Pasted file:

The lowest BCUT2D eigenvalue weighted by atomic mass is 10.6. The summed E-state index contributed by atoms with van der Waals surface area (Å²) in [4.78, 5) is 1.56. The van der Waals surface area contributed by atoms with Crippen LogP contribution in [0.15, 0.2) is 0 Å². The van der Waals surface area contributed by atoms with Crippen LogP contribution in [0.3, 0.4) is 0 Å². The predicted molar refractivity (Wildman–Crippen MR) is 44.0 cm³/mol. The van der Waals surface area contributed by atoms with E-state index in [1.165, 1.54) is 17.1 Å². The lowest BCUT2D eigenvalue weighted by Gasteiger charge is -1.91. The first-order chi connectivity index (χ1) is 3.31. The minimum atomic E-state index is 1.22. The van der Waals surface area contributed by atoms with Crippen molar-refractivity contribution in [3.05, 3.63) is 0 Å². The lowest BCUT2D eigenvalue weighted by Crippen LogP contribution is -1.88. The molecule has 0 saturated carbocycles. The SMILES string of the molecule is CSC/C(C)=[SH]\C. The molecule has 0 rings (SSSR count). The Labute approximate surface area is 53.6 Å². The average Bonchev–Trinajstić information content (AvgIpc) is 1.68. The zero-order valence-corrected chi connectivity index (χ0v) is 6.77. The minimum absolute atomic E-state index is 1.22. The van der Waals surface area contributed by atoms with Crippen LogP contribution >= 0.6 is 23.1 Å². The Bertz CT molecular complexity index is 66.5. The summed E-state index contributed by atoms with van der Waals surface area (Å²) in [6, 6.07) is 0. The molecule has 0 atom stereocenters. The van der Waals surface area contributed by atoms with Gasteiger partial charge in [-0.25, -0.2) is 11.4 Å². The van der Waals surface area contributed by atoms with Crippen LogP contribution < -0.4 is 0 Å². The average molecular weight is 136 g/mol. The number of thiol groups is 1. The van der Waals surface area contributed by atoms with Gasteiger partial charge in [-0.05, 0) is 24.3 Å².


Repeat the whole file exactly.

The lowest BCUT2D eigenvalue weighted by atomic mass is 10.6. The summed E-state index contributed by atoms with van der Waals surface area (Å²) in [4.78, 5) is 1.56. The van der Waals surface area contributed by atoms with Crippen LogP contribution in [0.15, 0.2) is 0 Å². The van der Waals surface area contributed by atoms with Crippen LogP contribution in [0.3, 0.4) is 0 Å². The predicted molar refractivity (Wildman–Crippen MR) is 44.0 cm³/mol. The van der Waals surface area contributed by atoms with E-state index in [1.165, 1.54) is 17.1 Å². The lowest BCUT2D eigenvalue weighted by Gasteiger charge is -1.91. The first-order chi connectivity index (χ1) is 3.31. The minimum atomic E-state index is 1.22. The van der Waals surface area contributed by atoms with Crippen molar-refractivity contribution in [3.05, 3.63) is 0 Å². The lowest BCUT2D eigenvalue weighted by Crippen LogP contribution is -1.88. The molecule has 0 saturated carbocycles. The SMILES string of the molecule is CSC/C(C)=[SH]\C. The molecule has 0 rings (SSSR count). The Labute approximate surface area is 53.6 Å². The average Bonchev–Trinajstić information content (AvgIpc) is 1.68. The zero-order valence-corrected chi connectivity index (χ0v) is 6.77. The minimum absolute atomic E-state index is 1.22. The van der Waals surface area contributed by atoms with Crippen LogP contribution >= 0.6 is 23.1 Å². The Bertz CT molecular complexity index is 66.5. The summed E-state index contributed by atoms with van der Waals surface area (Å²) in [6, 6.07) is 0. The molecule has 0 atom stereocenters. The van der Waals surface area contributed by atoms with Gasteiger partial charge in [-0.25, -0.2) is 11.4 Å². The van der Waals surface area contributed by atoms with Crippen LogP contribution < -0.4 is 0 Å². The average molecular weight is 136 g/mol. The number of thiol groups is 1. The van der Waals surface area contributed by atoms with Gasteiger partial charge in [-0.05, 0) is 24.3 Å².